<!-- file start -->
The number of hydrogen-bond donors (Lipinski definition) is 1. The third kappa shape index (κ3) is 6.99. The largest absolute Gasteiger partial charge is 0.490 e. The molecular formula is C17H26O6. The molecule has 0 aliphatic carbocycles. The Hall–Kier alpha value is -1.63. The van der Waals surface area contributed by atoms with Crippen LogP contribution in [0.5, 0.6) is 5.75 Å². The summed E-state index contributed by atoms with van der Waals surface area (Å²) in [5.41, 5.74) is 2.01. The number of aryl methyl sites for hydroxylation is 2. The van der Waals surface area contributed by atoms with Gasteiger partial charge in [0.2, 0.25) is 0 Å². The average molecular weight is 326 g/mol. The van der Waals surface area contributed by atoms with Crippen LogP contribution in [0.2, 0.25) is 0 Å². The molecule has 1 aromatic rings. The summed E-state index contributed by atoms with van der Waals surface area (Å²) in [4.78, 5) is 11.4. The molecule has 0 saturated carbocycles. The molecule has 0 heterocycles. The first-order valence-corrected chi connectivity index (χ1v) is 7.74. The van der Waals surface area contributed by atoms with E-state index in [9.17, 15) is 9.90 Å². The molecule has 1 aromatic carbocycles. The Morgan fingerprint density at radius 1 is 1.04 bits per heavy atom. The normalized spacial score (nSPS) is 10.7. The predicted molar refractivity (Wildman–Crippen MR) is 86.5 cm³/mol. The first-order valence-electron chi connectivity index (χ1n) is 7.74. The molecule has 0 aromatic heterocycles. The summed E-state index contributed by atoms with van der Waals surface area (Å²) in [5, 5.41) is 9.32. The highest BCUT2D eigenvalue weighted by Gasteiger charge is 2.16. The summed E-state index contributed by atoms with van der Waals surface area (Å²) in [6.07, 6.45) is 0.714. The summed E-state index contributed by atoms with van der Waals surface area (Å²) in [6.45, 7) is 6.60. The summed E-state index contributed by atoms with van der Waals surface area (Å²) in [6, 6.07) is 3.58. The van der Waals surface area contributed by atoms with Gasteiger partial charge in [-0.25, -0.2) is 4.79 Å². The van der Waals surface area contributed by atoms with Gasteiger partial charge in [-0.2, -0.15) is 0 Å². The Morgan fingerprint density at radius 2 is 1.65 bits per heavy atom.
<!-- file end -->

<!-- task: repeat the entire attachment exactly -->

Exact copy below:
The number of hydrogen-bond donors (Lipinski definition) is 1. The third kappa shape index (κ3) is 6.99. The largest absolute Gasteiger partial charge is 0.490 e. The molecular formula is C17H26O6. The molecule has 0 aliphatic carbocycles. The Hall–Kier alpha value is -1.63. The van der Waals surface area contributed by atoms with Crippen LogP contribution in [0.5, 0.6) is 5.75 Å². The summed E-state index contributed by atoms with van der Waals surface area (Å²) in [5.41, 5.74) is 2.01. The number of aryl methyl sites for hydroxylation is 2. The van der Waals surface area contributed by atoms with Gasteiger partial charge in [0.2, 0.25) is 0 Å². The average molecular weight is 326 g/mol. The van der Waals surface area contributed by atoms with Crippen LogP contribution in [0.2, 0.25) is 0 Å². The molecule has 1 aromatic rings. The summed E-state index contributed by atoms with van der Waals surface area (Å²) in [4.78, 5) is 11.4. The molecule has 0 saturated carbocycles. The molecule has 0 heterocycles. The first-order valence-corrected chi connectivity index (χ1v) is 7.74. The van der Waals surface area contributed by atoms with E-state index in [9.17, 15) is 9.90 Å². The molecule has 1 aromatic carbocycles. The Morgan fingerprint density at radius 1 is 1.04 bits per heavy atom. The normalized spacial score (nSPS) is 10.7. The predicted molar refractivity (Wildman–Crippen MR) is 86.5 cm³/mol. The first-order valence-electron chi connectivity index (χ1n) is 7.74. The molecule has 0 aromatic heterocycles. The summed E-state index contributed by atoms with van der Waals surface area (Å²) in [5, 5.41) is 9.32. The highest BCUT2D eigenvalue weighted by Gasteiger charge is 2.16. The summed E-state index contributed by atoms with van der Waals surface area (Å²) in [6.07, 6.45) is 0.714. The summed E-state index contributed by atoms with van der Waals surface area (Å²) in [6.45, 7) is 6.60. The summed E-state index contributed by atoms with van der Waals surface area (Å²) in [6, 6.07) is 3.58. The van der Waals surface area contributed by atoms with Gasteiger partial charge in [-0.25, -0.2) is 4.79 Å². The van der Waals surface area contributed by atoms with Gasteiger partial charge in [-0.2, -0.15) is 0 Å². The Morgan fingerprint density at radius 2 is 1.65 bits per heavy atom.